1891/William Finch/Licensed Victualler/52/St George Hanover Square, London/Census ***
1891/Mary Ann Finch/Wife/44/Marylebone, London/Census
1891/Mary A Ada Finch/Daughter, Assistant School Mistress/20/Holloway, London/Census
1891/Florence Catherine Finch/Daughter/19/Holloway, London/Census
1891/Alice Elizabeth Finch/Daughter/16/Kensington, London/Census
1891/Edith Eliza Finch/Daughter/15/Kensington, London/Census
1891/Emily Bray Finch/Daughter/13/Kensington, London/Census
1891/Ernest Shrimpton Finch/Son/10/Kensington, London/Census
1891/Fanny Elise Finch/Daughter/5/Kensington, London/Census
1891/Rebecca White/Nurse, Widow/74/Isleham, Cambridgeshire/Census
1891/Mary Ann Jones/Barmaid/27/Newbridge, Radnorshire/Census
1891/Kate Gould/General Servant/22/Notting Hill, London/Census

1895/William Finch/../../../Post Office Directory

1899/William Finch/../../../Post Office Directory

The Finch family moved to a more spacious house in Ealing after 1891, but remained as landlords (Mrs Mary Ann Lydia Finch was listed as Landlady in 1910 and 1920), while most of the Finch family went into the licensed trade. Ernest S. Finch married Minnie Crapper, the great-niece of Thomas Crapper (see above), in 1906, and the couple emigrated to Canada in 1911 and settled in Calgary where they had two daughters. ***

Under the Finch management, the pub continued to be run by resident staff:

Present on the night of 31 March 1901: ***
Martha Stephenson, Public House Manageress. She was 25 and born in Battersea.
Percy Frank Hunt, Public House Manager. He was 24 and born in Leamington, Warwickshire.
Alice Hagg. A 20 year old barmaid from Norwich, Norfolk.
Lottie Cook. Another 20 year old barmaid, from Kilburn, London.
Matilda Page. A 26 year old "Cook General (Domestic)" from Lambeth, London.
By 1911, Percy Hunt was running the Blantyre Arms in Blantyre Street with his wife, Georgina Emma Hunt, and Martha Stephenson was a single servant, resident at The Chelsea Potter at 119 King's Road.
Present on the night of 2 April 1911:
George Edward Uwins. Manager. A 29 year old single man from Reigate, Surrey. Licensed for the bar trade in Victoria.
Hilda Louise Ball. Manageress. A 39 year old widow from Cork, Ireland. Licensed for the bar trade in Victoria.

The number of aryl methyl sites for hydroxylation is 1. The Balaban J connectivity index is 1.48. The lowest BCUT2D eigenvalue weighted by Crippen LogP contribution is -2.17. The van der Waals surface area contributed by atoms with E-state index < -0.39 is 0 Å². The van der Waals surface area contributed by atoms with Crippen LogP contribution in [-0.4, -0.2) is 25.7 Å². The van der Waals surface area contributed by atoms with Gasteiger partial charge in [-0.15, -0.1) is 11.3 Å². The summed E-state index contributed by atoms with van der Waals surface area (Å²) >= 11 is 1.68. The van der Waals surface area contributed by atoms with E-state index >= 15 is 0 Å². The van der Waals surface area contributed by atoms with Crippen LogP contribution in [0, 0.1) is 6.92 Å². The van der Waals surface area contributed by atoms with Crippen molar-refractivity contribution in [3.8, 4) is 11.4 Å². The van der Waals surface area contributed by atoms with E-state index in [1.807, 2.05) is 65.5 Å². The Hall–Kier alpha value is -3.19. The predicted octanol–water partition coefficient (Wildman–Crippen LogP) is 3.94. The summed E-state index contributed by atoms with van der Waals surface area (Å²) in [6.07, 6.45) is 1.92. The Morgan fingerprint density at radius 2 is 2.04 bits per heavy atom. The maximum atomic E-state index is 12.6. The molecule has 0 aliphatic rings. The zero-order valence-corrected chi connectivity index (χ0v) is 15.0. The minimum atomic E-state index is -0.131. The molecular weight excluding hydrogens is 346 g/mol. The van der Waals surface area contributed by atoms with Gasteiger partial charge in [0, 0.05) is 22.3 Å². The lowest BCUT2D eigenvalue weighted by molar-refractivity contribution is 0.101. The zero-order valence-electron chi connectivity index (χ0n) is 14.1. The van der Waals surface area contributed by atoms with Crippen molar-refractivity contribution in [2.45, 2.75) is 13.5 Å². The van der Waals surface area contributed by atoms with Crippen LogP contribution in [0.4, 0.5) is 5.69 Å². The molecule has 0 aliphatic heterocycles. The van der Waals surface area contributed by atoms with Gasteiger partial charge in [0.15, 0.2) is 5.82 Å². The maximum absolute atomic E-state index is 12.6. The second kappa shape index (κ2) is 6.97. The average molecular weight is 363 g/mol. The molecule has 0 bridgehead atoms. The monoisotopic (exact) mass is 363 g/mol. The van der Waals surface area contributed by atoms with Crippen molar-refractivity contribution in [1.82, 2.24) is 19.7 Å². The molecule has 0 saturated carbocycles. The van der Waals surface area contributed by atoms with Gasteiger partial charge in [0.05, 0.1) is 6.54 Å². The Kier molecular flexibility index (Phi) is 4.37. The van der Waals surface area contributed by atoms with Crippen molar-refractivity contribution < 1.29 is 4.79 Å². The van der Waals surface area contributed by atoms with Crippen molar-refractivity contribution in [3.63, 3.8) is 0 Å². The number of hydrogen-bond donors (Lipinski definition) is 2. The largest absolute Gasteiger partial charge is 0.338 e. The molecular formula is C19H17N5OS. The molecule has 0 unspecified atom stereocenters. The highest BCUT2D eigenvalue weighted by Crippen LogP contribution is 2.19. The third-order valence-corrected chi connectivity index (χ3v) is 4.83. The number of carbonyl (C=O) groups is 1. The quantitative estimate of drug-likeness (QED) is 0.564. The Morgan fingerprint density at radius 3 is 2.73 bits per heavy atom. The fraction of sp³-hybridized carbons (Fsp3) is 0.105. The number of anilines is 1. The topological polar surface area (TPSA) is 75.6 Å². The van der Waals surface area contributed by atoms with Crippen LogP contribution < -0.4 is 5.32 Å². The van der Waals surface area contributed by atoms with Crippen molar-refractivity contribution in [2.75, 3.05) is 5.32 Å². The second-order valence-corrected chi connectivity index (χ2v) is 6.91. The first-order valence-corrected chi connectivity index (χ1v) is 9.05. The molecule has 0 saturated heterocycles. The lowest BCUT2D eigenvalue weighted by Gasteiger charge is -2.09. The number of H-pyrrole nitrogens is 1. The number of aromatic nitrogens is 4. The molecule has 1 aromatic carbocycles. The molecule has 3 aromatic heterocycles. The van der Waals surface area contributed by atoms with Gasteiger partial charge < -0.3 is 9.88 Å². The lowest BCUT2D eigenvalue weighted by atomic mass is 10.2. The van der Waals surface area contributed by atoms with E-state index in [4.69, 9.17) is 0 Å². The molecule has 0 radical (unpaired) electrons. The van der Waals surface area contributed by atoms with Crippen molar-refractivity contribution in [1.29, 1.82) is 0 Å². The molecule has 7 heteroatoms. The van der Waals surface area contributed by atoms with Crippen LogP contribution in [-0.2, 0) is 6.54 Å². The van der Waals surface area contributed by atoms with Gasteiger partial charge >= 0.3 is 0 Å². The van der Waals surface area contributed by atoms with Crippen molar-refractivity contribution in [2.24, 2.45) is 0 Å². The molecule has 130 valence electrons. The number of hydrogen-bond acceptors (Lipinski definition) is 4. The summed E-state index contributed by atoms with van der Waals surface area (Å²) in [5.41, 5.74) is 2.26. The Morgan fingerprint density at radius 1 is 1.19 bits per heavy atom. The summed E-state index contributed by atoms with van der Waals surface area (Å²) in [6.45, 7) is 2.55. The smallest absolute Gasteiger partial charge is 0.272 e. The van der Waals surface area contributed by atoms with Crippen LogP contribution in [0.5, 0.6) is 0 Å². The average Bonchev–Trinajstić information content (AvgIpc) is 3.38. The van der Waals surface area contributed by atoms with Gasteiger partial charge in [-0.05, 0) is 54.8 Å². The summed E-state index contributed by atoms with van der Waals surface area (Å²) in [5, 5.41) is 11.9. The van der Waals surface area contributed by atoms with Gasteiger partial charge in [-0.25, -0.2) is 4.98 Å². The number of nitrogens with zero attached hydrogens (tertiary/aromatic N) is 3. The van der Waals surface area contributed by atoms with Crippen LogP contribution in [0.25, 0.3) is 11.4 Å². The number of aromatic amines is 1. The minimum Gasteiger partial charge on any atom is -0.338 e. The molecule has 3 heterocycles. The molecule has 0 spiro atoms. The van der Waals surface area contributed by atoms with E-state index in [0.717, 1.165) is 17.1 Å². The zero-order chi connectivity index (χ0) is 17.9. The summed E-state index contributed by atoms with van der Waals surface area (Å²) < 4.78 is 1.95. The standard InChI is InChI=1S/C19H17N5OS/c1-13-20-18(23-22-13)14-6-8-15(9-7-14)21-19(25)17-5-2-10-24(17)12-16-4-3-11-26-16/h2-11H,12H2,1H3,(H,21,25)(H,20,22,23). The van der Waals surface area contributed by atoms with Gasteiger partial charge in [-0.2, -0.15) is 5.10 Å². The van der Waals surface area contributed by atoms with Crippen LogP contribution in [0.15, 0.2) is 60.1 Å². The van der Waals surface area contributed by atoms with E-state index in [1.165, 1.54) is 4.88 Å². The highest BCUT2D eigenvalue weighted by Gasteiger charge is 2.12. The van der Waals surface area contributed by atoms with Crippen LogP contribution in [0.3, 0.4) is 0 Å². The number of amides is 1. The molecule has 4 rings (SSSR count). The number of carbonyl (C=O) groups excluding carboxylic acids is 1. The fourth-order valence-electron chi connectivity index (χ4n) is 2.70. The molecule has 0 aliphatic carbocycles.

Jade Ann Duff. Servant, Cook and Domestic. A 47 year old single woman from Perthshire, Scotland. She is listed as "Resident" which may mean that the rest of the staff lived off-site.
Margaret Bowen. Barmaid. A 30 year old single woman from Mill End, London.
Constance May Giles. Barmaid. A 22 year old single woman from Battersea, London.
This information provided courtesy of George Edward Uwins’s great-nephew, Cliff Uwins.
George Edward Uwins (1881-1931) was manager of The Finborough Arms between 1910 (when he appears on the Electoral Register at The Finborough Arms, which may mean that he was in residence from 1909) and 15 February 1917 (the birth of his daughter Ada), and possibly to as late as 1920.
George Edward Uwins was born in Reigate, Surrey, in 1881. He married Ada Sharp (1883-1966) at St. Paul's, Bow Common, on 26 August 1914. In 1901, George was employed as a barman, living at The Magpie and Punch Bowl Pub, 58 Bishopsgate Street in the City of London. George and Ada’s first two children were born at The Finborough Arms - George Thomas in the summer of 1915, and Ada Frances on 15 February 1917. Their third child Sidney Leonard was born at 493 Fulham Road on 1 May 1918, when George was described as a Licensed Victualler’s manager, but no place of business was given. By 1920, George was the licensee of The The Latimer Arms, 13 Norland Road, Notting Hill, where his remaining children were born – Doris in 1920, Mildred in 1921 and Stella in 1923.